Curry, ginger, and mint give this soup a kick, while puréed chickpeas make it hearty enough to eat as a main course. For the best texture, purée until silky smooth.
4 1/2 tablespoons canola oil, divided
3/4 cup diced shallots (2 medium)
1 tablespoon minced garlic
2 tablespoons minced fresh ginger
2 cans (15 oz. each) chickpeas (garbanzos), drained and rinsed
5 cups reduced-sodium chicken or vegetable broth
1 teaspoon kosher salt
6 cups packed spinach leaves (from about 10 oz. bunch spinach, rinsed well and stems trimmed)
1 1/4 teaspoons curry powder
1 1/2 tablespoons lime juice
2 tablespoons small whole or chopped fresh mint leaves
How to Make It
Heat 3 tbsp. oil in a medium pot over medium heat and add shallots. Cook, stirring occasionally, until softened and translucent, about 5 minutes. Add garlic and ginger and cook until aromatic, about 1 minute more.
Add chickpeas, broth, and salt. Cover and bring to a boil. Reduce to a simmer and cook until flavors are well blended and chickpeas are very soft, about 25 minutes. Add spinach and cook just until softened and bright green, about 2 minutes. Let cool 5 minutes.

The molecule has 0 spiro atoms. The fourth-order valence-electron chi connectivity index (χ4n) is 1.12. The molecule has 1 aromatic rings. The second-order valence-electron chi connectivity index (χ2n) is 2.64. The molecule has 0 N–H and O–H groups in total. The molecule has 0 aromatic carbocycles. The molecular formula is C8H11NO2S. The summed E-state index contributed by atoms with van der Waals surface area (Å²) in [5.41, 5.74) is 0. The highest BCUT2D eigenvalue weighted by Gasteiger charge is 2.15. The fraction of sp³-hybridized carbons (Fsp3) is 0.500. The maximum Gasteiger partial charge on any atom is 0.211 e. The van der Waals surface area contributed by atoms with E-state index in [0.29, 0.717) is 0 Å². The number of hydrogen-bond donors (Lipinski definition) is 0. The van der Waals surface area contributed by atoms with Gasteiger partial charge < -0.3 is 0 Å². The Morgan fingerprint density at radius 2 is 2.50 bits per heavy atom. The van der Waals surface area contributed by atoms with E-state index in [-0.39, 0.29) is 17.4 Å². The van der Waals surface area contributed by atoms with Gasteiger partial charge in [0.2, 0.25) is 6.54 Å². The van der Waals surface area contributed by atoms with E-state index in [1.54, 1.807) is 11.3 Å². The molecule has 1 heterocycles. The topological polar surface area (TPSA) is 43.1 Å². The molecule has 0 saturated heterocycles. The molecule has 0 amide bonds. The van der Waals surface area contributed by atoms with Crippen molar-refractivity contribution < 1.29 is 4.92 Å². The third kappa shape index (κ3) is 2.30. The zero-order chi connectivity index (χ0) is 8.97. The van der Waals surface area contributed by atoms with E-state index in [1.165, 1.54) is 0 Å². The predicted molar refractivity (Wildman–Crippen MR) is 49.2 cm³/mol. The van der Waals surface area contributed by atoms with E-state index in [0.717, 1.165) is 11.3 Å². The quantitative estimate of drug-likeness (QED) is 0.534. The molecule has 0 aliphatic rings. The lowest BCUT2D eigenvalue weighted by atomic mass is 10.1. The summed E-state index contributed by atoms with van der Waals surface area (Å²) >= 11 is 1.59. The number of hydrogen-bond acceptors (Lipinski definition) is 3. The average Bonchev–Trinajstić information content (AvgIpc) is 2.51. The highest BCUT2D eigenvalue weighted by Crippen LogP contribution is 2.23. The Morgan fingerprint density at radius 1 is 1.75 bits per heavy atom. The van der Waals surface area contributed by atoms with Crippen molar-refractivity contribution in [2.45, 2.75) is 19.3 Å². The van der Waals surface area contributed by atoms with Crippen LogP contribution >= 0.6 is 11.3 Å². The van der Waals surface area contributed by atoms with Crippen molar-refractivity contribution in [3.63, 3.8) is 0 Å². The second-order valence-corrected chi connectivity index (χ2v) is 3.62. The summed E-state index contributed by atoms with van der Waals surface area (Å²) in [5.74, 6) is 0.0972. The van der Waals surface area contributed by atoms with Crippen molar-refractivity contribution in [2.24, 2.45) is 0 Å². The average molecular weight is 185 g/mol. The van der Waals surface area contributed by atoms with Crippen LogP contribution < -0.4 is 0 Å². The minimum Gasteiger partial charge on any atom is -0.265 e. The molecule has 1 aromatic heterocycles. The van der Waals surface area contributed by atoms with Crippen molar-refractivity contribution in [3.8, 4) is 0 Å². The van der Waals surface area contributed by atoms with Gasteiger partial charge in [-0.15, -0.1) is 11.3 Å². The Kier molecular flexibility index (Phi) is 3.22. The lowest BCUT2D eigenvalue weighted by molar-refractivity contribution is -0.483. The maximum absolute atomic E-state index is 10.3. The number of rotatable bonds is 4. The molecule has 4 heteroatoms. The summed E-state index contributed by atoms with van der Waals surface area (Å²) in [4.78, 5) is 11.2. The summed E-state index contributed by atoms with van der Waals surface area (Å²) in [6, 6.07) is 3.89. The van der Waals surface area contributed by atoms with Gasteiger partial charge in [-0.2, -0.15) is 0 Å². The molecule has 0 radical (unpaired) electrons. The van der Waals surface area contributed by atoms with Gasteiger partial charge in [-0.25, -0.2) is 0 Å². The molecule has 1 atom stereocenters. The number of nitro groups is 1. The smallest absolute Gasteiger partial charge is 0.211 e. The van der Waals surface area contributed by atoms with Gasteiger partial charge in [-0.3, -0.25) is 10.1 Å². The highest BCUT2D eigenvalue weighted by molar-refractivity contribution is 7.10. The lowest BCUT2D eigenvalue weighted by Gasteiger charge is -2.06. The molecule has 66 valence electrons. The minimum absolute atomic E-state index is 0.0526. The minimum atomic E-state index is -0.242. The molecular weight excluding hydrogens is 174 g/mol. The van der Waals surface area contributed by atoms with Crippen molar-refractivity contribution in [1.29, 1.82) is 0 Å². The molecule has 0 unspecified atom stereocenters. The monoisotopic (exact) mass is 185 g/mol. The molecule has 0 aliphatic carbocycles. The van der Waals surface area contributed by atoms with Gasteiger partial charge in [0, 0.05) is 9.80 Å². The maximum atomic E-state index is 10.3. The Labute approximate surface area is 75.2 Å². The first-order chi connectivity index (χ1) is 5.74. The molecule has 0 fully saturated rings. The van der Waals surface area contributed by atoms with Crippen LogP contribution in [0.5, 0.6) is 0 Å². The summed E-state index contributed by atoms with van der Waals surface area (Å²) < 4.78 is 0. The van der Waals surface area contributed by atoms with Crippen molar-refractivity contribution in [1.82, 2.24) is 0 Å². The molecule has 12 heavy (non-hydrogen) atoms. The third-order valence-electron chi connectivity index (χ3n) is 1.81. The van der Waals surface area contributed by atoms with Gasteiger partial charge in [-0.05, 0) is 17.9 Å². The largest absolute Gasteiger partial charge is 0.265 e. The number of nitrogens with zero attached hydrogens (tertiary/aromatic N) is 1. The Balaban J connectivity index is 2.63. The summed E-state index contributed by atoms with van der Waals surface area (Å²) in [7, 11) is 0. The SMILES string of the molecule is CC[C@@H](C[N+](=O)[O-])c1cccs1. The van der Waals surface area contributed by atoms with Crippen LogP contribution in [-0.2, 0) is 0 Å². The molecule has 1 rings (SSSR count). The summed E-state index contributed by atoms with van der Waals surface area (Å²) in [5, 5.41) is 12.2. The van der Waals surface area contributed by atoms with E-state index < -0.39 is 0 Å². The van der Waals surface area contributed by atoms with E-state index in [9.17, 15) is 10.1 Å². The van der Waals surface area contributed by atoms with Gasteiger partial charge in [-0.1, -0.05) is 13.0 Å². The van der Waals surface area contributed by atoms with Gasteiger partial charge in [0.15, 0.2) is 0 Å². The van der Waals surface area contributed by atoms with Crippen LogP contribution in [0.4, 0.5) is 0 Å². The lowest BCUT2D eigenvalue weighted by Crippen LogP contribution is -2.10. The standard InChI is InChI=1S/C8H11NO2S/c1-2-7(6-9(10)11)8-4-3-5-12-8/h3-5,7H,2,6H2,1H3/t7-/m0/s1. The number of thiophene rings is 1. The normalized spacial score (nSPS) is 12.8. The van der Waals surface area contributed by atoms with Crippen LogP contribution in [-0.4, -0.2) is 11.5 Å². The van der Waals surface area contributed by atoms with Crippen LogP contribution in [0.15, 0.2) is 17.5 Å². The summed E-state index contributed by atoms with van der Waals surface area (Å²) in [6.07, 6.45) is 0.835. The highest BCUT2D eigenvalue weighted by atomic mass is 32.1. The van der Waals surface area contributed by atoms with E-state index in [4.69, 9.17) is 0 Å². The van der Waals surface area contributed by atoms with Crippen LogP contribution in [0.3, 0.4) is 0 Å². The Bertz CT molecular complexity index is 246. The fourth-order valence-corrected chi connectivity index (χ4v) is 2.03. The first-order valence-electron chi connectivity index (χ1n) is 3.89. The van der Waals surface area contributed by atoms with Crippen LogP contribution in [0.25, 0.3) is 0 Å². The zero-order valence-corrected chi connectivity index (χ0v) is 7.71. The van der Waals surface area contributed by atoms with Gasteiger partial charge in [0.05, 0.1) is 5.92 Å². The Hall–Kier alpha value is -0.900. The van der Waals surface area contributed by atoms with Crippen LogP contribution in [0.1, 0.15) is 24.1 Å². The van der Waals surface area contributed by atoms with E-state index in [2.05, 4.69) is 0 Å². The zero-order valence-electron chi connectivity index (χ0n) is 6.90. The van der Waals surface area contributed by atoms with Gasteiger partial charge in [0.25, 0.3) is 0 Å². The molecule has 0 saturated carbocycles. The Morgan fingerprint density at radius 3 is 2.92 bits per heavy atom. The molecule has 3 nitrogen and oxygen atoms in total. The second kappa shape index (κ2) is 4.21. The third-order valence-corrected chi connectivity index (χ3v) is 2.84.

Meanwhile, heat remaining 1 1/2 tbsp. oil in a small frying pan over medium-low heat. Stir in curry powder and cook until aromatic, 30 seconds. Remove from heat.
Whirl half of soup at a time in a blender, starting on low speed, until very smooth. Ladle into bowls. Just before serving, stir lime juice into curry oil and drizzle over soup. Garnish with mint.
Completely agree with Kara. This soup is delicious and has lots of interesting flavors. Maybe the Portland person on here forgot a couple ingredients? TI would taste the broth before you blend to make sure flavors are on track to your liking, but remember that the curry oil, lime and mint at the end add the slight punch and excitement- like most Sunset Mag recipes have. It was also really easy to make-- I made beer bread and got some other stuff done while making. Highly recommend- enjoy!
Wow. I could not agree LESS with "portland's Review." I just made this soup and while I liked it without the drizzle on top, adding that along with the mint makes this a very smooth-textured, yet interesting-tasting soup. I'm planning on serving a small bowl as a starter for my parent's 50th anniversary dinner. It is a clean, yet intriguing dish.
this is a pretty soup, but the taste was bland. also i think if i try again i will use dried chickpeas that i have cooked myself. i think that because the soup is so simple the tinniness of the can comes through.
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